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Crows Zero 2

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Crows Zero 2

(Kurozu zero II)

Canadian Premiere

  • Japan 2009
  • 133 min
  • 35mm
  • Japanese with English subtitles
Official Selection, Yubari International Fantastic Film Festival 2009
Official Selection, Sitges International Fantastic Film Festival 2009
Official Selection, Pusan International Film Festival 2009


Action / Adventure

Screening Times

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"Miike directs with an energy, velocity and cheeky bravado that are pure punk" — Mark Schilling, JAPAN TIME


Director: Takashi Miike
Screenplay: Shogo Muto, from Hiroshi Takahashi
Cast: Shun Oguri, Shunsuke Daito, Suzunosuke Tanaka, Sosuke Takaoka, Kyosuke Yabe
Producers: Mataichiro Yamamoto
Print Source: TBS



If it ain’t broke, don't fix it. That seems to be the motto for Takashi Miike's CROWS ZERO 2. In 2007, the Japanese maverick behind IZO, ONE MISSED CALL and ICHI THE KILLER had his first-ever chart-topping film when the original CROWS ZERO, a live-action prequel to a popular manga and anime series, dominated the Japanese box office with its story of teenage thugs battling it out for high school supremacy. Knowing a good thing when they saw it, and with a huge amount of source material to draw from thanks to the ongoing manga, the producers rushed a sequel into production and now CROWS ZERO 2 has arrived.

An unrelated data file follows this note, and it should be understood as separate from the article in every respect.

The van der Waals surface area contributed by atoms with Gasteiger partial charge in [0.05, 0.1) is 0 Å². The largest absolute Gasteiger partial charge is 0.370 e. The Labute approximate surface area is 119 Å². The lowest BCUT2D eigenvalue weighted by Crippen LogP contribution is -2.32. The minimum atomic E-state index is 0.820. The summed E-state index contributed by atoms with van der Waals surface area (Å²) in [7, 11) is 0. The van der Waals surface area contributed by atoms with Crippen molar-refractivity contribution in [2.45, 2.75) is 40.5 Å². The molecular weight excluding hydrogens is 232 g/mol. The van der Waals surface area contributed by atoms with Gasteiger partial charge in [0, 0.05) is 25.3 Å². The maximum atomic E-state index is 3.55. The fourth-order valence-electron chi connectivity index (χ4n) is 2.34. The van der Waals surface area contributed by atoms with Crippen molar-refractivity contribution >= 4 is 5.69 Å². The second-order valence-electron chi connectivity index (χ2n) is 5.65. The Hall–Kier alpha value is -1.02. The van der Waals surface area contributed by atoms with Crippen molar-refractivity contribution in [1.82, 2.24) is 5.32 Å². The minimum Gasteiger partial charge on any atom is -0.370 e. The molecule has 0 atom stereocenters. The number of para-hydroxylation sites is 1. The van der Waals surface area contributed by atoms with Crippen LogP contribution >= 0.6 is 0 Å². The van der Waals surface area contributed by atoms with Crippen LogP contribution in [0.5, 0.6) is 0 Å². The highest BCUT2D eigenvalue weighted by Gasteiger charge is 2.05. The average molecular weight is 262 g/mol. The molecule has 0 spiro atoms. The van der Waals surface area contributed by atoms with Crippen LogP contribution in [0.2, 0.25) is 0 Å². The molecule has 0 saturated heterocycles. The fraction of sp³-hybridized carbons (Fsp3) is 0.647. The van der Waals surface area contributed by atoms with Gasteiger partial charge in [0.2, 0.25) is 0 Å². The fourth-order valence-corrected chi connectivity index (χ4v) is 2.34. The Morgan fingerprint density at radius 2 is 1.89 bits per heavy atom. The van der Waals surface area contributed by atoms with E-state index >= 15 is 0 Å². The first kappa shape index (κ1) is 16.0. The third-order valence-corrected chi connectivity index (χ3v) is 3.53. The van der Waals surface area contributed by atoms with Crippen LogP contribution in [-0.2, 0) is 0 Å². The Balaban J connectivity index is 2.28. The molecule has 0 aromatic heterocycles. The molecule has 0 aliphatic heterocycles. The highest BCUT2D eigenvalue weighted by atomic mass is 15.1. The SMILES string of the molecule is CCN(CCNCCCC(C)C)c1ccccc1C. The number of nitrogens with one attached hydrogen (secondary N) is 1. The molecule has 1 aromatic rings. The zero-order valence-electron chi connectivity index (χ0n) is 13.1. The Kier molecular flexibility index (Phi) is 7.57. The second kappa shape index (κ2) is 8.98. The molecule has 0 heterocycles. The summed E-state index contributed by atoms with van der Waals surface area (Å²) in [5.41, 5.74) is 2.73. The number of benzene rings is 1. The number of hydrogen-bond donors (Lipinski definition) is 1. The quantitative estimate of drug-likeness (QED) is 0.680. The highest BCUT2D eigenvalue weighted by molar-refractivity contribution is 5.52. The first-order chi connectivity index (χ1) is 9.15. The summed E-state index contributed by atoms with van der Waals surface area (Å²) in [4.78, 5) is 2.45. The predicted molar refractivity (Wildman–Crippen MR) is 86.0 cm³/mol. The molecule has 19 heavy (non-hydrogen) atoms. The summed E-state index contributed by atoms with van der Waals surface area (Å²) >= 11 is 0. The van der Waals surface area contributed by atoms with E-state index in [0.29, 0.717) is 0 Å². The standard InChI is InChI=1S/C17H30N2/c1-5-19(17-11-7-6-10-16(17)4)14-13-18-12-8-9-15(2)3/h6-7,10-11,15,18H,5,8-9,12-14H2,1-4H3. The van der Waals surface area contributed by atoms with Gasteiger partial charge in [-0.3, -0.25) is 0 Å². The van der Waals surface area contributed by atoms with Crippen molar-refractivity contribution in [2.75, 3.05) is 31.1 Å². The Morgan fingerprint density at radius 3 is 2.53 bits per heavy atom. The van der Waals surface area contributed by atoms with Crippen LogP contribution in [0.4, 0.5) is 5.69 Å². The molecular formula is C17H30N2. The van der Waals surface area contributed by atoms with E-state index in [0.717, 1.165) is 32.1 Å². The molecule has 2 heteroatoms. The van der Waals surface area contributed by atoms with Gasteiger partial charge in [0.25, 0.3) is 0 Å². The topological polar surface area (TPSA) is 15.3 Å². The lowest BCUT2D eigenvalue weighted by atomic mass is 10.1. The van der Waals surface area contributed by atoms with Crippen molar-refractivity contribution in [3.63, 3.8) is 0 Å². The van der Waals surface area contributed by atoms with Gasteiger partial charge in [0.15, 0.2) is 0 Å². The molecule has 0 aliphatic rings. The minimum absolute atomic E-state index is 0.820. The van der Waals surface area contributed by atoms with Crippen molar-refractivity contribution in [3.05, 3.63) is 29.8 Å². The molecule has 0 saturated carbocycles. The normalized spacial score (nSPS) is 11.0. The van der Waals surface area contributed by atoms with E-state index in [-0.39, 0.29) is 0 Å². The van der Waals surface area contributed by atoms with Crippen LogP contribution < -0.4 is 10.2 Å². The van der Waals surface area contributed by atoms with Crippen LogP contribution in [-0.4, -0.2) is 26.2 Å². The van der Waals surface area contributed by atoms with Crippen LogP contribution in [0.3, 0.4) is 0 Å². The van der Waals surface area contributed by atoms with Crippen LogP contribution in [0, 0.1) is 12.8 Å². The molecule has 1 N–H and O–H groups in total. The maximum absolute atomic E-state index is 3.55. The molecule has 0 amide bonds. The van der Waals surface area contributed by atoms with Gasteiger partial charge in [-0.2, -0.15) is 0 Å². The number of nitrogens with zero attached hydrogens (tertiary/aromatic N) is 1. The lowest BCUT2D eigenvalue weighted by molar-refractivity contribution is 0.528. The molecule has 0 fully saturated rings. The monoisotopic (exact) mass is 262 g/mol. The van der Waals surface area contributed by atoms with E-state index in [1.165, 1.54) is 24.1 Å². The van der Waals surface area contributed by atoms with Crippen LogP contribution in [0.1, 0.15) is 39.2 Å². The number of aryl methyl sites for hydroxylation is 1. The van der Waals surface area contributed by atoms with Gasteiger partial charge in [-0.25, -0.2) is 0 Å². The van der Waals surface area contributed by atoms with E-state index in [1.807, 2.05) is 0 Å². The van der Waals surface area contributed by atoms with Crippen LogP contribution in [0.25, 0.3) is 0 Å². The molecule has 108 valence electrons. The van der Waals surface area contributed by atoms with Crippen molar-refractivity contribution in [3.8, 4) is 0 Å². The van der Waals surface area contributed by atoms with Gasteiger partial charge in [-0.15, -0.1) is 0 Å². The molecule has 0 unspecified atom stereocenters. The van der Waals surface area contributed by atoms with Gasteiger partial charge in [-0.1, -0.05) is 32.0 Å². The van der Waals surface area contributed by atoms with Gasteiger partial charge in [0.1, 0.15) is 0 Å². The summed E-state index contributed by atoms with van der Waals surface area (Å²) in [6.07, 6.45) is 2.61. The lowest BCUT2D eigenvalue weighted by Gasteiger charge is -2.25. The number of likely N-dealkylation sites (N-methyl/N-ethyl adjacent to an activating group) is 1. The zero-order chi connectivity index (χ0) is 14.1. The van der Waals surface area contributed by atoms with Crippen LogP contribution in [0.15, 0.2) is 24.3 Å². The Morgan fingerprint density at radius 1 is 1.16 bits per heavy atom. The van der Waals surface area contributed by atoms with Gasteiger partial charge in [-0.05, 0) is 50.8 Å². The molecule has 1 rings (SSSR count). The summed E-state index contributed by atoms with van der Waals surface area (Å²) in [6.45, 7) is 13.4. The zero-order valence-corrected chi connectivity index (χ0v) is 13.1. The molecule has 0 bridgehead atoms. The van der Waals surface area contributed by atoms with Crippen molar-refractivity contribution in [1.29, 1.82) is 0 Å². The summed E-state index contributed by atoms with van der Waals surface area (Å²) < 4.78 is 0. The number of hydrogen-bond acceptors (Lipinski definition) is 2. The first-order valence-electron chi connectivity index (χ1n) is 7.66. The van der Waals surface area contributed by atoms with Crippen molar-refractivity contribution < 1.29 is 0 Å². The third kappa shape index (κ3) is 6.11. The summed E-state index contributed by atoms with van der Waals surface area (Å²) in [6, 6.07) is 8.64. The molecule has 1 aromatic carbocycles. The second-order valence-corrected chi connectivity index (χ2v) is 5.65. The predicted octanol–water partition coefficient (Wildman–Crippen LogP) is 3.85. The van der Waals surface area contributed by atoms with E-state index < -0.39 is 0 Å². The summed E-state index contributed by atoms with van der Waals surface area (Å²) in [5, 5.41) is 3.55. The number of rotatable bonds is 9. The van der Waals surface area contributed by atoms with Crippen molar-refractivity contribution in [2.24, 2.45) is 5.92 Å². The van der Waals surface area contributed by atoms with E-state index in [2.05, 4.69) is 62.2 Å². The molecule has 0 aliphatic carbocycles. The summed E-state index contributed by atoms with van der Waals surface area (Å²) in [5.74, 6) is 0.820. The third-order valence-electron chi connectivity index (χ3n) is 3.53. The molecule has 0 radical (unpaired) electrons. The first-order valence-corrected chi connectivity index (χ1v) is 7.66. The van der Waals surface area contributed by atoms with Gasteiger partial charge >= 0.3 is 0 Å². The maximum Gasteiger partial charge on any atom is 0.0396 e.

All the elements that made the original CROWS ZERO are back in full effect here. Shun Oguri returns as Genji, still atop the high school hierarchy with the help of his motley gang of friends. But when you're on top, all sorts come gunning for you and the challenge this time comes not from climbing the school hierarchy but protecting it from an outside threat, a gang of violent skinheads with an eye for expansion. The only way to settle this is with their fists...

One of Takashi Miike's under-appreciated talents is his gift for working with young actors, consistently drawing out strong performances and heartfelt emotion. It began with the YOUNG THUGS films and continues right through these new CROWS ZERO pictures, for the very simple reason that he understands and loves his scrappy protagonists. As stylishly violent as these films are, they are never about the violence itself but about the characters’ struggle to feel and be recognized, an energetic celebration of life free of the constraints of civilization and society. These are youth demanding to be recognized and if they have to bloody a nose or two to accomplish that, then so be it.

—Todd Brown

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